FOR MORE INFORMATION:

Meet your urban wildlife neighbours: 5 things to know about urban raccoons

13 Truly Interesting Facts About Raccoons`

Squirrels

  1. Squirrels at City of Fort Wayne .
  2. Fox Squirrel at Indiana Department of Natural Resources

No, this is not a skunk, it is a black squirrel with a sunshine stripe in the Poplar Neighborhood in July 2024. Happy summer neighbors!

Posted by Poplar Neighborhood Association on Thursday, July 11, 2024

Thursday, July 11, 2024 post by Poplar Neighborhood Association on Facebook:

No, this is not a skunk, it is a black squirrel with a sunshine stripe in the Poplar Neighborhood in July 2024. Happy summer neighbors!

[ Black squirrels are a melanistic color phase of Eastern Gray Squirrel (Sciurus carolinensis) ]

Turkey

Wednesday, March 29, 2017 post by Mitch Harper on Facebook:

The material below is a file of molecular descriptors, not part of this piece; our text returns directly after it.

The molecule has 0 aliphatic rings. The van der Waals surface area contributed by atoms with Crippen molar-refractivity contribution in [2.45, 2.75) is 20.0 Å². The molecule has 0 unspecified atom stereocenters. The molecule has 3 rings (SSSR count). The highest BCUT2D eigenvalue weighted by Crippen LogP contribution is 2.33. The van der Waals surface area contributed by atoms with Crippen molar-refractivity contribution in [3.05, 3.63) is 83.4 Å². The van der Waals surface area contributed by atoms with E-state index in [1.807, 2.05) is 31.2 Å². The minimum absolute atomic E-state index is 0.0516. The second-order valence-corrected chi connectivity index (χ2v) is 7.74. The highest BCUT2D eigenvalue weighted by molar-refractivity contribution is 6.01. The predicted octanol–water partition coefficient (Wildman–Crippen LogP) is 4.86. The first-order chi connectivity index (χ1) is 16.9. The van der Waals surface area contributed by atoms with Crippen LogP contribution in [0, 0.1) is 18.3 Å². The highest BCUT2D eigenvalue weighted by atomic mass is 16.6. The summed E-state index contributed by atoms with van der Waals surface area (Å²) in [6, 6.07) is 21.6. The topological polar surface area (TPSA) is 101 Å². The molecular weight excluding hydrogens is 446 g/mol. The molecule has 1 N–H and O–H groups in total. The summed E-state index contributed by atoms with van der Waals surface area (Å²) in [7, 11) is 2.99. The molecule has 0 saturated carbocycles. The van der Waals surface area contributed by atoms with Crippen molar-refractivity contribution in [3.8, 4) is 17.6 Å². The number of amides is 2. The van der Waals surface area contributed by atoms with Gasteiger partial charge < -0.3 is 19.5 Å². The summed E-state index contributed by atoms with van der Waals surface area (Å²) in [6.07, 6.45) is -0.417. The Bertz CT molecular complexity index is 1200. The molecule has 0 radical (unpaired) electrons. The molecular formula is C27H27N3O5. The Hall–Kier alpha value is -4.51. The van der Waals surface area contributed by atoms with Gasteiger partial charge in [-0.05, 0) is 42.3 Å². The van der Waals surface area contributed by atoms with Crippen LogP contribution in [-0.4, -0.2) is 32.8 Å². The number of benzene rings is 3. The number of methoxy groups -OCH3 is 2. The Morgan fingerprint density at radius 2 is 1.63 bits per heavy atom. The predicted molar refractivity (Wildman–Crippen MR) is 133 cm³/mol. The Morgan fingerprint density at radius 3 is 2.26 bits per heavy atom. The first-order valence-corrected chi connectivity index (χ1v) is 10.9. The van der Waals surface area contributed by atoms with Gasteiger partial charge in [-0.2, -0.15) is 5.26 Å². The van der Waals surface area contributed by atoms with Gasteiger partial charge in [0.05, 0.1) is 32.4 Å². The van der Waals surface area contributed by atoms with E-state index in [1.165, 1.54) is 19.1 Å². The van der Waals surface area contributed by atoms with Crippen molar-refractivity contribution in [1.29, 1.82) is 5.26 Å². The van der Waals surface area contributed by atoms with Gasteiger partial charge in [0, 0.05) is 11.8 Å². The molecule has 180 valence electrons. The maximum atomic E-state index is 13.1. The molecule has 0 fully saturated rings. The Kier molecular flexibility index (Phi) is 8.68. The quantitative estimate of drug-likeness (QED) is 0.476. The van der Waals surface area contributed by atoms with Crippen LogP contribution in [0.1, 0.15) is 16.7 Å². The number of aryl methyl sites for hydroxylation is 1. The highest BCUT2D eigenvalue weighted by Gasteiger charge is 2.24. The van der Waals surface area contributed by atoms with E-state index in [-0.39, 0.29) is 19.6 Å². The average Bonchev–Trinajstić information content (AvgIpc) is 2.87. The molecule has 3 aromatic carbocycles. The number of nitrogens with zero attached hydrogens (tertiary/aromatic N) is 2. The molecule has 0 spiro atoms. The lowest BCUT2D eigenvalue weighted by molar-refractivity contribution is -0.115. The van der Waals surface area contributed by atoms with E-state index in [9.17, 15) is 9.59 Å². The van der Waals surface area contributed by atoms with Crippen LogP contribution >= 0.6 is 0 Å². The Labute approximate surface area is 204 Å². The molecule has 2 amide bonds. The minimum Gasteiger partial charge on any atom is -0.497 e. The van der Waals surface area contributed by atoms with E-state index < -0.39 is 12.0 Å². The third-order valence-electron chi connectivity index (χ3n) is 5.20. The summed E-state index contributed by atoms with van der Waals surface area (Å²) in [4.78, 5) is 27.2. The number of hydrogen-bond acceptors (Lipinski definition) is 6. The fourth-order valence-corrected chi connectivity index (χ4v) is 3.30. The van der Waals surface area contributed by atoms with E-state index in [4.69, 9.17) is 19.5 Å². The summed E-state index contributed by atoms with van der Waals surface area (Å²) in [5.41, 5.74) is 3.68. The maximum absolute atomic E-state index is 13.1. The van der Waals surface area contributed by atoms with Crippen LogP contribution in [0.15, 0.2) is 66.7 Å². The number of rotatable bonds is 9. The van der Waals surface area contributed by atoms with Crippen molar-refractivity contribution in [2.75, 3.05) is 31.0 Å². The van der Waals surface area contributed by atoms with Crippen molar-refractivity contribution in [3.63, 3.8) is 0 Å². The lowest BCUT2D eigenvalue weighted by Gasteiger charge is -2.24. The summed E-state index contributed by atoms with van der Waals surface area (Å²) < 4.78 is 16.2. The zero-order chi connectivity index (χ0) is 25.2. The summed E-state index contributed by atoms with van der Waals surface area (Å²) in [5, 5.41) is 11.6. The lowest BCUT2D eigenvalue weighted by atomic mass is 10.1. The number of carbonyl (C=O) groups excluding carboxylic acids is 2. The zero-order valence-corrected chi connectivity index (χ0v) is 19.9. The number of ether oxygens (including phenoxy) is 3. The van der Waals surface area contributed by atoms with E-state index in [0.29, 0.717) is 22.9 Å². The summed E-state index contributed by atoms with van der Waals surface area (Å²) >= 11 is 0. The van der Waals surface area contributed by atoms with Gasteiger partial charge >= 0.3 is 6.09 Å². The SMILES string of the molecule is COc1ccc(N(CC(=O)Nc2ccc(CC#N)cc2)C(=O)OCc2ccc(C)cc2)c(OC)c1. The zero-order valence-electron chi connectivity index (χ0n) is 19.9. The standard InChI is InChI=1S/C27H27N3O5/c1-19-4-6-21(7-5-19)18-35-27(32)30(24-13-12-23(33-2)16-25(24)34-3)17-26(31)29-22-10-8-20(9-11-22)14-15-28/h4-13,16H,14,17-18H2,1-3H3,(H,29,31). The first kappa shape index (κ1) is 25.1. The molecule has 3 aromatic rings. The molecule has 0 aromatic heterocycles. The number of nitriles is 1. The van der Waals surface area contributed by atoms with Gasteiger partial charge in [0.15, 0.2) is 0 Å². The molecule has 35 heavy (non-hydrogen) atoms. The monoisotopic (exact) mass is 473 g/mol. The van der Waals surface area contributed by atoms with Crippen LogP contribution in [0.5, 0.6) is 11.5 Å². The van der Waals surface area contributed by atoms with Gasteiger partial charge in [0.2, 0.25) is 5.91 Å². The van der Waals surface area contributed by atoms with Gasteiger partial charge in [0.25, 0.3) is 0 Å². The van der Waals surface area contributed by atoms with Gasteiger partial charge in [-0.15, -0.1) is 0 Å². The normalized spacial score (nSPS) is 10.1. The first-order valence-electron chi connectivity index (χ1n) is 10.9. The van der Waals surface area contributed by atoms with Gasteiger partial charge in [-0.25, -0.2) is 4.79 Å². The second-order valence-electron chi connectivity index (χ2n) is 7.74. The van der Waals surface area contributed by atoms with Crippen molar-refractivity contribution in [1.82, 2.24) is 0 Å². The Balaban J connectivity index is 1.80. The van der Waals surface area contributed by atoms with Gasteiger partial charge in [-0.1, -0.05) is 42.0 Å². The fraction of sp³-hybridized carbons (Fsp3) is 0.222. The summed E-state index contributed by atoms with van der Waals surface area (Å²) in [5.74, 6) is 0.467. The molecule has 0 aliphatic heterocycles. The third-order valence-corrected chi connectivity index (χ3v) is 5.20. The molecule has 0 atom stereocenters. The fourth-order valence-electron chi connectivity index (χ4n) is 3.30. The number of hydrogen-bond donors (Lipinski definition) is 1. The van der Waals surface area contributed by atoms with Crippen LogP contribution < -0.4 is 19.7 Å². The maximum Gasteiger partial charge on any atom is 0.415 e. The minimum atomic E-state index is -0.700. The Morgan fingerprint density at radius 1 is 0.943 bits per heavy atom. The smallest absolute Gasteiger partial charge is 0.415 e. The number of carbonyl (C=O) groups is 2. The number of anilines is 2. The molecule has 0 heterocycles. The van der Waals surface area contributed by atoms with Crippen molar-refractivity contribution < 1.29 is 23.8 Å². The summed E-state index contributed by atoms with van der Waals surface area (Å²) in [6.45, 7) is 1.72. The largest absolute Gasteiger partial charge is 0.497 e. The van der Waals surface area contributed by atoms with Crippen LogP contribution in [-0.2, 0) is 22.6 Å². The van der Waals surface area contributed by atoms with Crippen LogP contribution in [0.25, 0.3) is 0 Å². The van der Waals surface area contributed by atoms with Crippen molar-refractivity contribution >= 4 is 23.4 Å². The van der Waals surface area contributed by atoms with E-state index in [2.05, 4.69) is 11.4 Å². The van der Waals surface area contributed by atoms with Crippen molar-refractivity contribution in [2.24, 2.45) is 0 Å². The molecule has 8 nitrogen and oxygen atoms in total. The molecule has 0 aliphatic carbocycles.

Shared March 29, 2017 post by WANE 15  on Facebook:

Wait, what? A wild turkey was spotted strolling through downtown Fort Wayne on Wednesday.

Gobble gobble! Wild turkey spotted on stroll in downtown Fort Wayne 

A wild turkey was spotted strolling through downtown Fort Wayne on Wednesday. Former Fort Wayne City Councilman and mayoral candidate Mitch Harper posted several photos on his social media pages of a large turkey in the parking lot of Trinity English Lutheran Church in downtown Fort Wayne on Wednesday. In one photo, the turkey was perched atop a small SUV parked in the lot. It’s not clear how the bird made its way into the city center. Harper said he called a bird rescue team to rescue the turkey.

March 29, 2017 Twitter photos.

November 23, 2022 post by Ohio History Connection on Facebook:

The mainstay of the Thanksgiving meal in the U.S. was first domesticated nearly 3,000 years ago by Native Americans in what is now central Mexico around 800 B.C. They were not used for meat but for ritual and religious purposes. This domesticated subspecies was brought to Europe in the 1500s, bred into many varieties, and then brought back to North America with the first colonists.